This piece was written by a man from Zimbabwe who is not able to join Bubblews on his own account, for technical and personal reasons. However, I am happy to post his work on his behalf and will send him any proceeds they raise by other means.
The hot sun burned the barren land. Birds of the air, crawling insects, domestic animals, let alone the villagers, longed for relief from the skies. Today I was in my father’s homestead. I had just prepared the thick porridge (sadza in Shona vernacular), when I heard a voice calling: “We enter your homestead … we enter your homestead”. Suddenly there he was inside the kitchen hut in his heavy black coat. His hair was rusty brown and uncombed. Strangely, he wore no shoes. Beneath the fading brown trousers emerged bare pale feet that held menacing long and sharp blackish toenails. He clapped his hands respectfully in the traditional Shona way as he greeted us.
But what shocked me was the sudden change in the look of my father’s eyes. A minute ago they had been bright and full of life as he shared jokes but now they turned red. “You pass him the dish, and hand him my sadza”, he said pushing his plate towards him. He turned to the man and asked: “It’s so hot outside, will the Gods give us rain?” But his question went unanswered. There was a long spell of silence, save only for the click clack coming from our mouths as we devoured the meal in silence.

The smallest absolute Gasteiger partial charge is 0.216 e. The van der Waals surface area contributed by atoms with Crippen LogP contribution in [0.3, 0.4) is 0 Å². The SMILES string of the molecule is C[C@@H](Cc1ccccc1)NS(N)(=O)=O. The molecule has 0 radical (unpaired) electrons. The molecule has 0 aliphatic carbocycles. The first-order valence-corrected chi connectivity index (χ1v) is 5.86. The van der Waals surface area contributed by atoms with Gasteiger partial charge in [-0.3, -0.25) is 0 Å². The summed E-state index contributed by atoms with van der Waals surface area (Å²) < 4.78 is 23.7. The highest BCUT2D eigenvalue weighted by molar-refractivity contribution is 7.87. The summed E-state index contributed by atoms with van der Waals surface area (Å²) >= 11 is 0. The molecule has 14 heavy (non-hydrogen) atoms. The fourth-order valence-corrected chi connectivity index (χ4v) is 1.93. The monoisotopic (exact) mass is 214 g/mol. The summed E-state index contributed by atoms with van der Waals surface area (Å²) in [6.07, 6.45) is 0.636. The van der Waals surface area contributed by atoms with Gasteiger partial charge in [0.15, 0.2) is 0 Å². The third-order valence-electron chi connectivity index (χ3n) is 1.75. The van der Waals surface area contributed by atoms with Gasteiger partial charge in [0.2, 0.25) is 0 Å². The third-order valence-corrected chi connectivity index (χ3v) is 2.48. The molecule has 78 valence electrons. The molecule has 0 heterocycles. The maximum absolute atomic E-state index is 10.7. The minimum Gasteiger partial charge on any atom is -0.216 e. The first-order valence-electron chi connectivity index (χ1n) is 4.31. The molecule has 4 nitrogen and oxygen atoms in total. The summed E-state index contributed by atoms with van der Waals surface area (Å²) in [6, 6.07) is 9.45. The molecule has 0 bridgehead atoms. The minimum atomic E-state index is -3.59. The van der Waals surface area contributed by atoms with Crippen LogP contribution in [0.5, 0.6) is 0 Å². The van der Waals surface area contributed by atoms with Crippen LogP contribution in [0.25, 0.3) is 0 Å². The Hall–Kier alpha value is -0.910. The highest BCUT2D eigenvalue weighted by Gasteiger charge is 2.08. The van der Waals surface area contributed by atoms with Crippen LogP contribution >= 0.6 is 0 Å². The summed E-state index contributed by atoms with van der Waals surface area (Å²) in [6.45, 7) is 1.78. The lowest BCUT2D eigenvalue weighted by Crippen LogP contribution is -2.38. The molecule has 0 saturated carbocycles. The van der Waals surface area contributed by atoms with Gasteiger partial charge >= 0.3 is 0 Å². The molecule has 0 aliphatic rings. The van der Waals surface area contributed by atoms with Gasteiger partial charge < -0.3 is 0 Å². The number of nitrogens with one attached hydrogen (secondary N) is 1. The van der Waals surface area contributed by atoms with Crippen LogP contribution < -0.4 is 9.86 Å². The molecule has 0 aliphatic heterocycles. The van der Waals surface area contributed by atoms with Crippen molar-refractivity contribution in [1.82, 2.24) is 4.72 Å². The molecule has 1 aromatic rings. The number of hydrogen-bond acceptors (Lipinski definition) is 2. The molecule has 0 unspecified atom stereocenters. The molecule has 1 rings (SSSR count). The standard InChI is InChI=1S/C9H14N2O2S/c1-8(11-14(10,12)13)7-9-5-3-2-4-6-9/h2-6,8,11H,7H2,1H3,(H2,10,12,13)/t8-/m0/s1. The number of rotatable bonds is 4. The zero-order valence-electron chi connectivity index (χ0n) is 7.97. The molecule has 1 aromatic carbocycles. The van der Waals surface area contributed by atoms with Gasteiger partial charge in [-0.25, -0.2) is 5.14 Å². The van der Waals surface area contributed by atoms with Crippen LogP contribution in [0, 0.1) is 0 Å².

Muchenje was his name, which is a reference to termites that can nibble a big log until it falls apart. Not long after he bid us farewell, he crouched down as he approached the gate. “Hey you - what are you doing there?” My father’s voice was firm and full of authority. “Leave my gate and be gone!!” - he was now threatening him. “Sorry, I was just picking up my fallen snuff bottle”, he replied. Soon he was gone.
Back in the kitchen hut my father’s neck was flowing with sweat. “Did you see it, huhn, did you see it?” - he gestured at me and my cousin with questioning glances. “Ah!! Ah!! Ah!! You young boys have no eyes”, he continued. “Now let me tell you, that man had nothing underneath his black coat, nothing, completely nothing. He is the village sorcerer who I know has bewitched ten people whose graves I have seen dug”, he said shaking his head.
So this was the village sorcerer I had heard of. Outside it was still hot - I tried to strain my eyes to see him but he had gone and was now out of sight. I walked back into the hut to take refuge from the scorching African heat-wave hoping to hear more details about this evil man.
Picture credit (actually a photo of a Shona witch-doctor rather than a sorcerer): Hans Hillewaert. Licensed under the Creative Commons Attribution-Share Alike 3.0 Unported licence.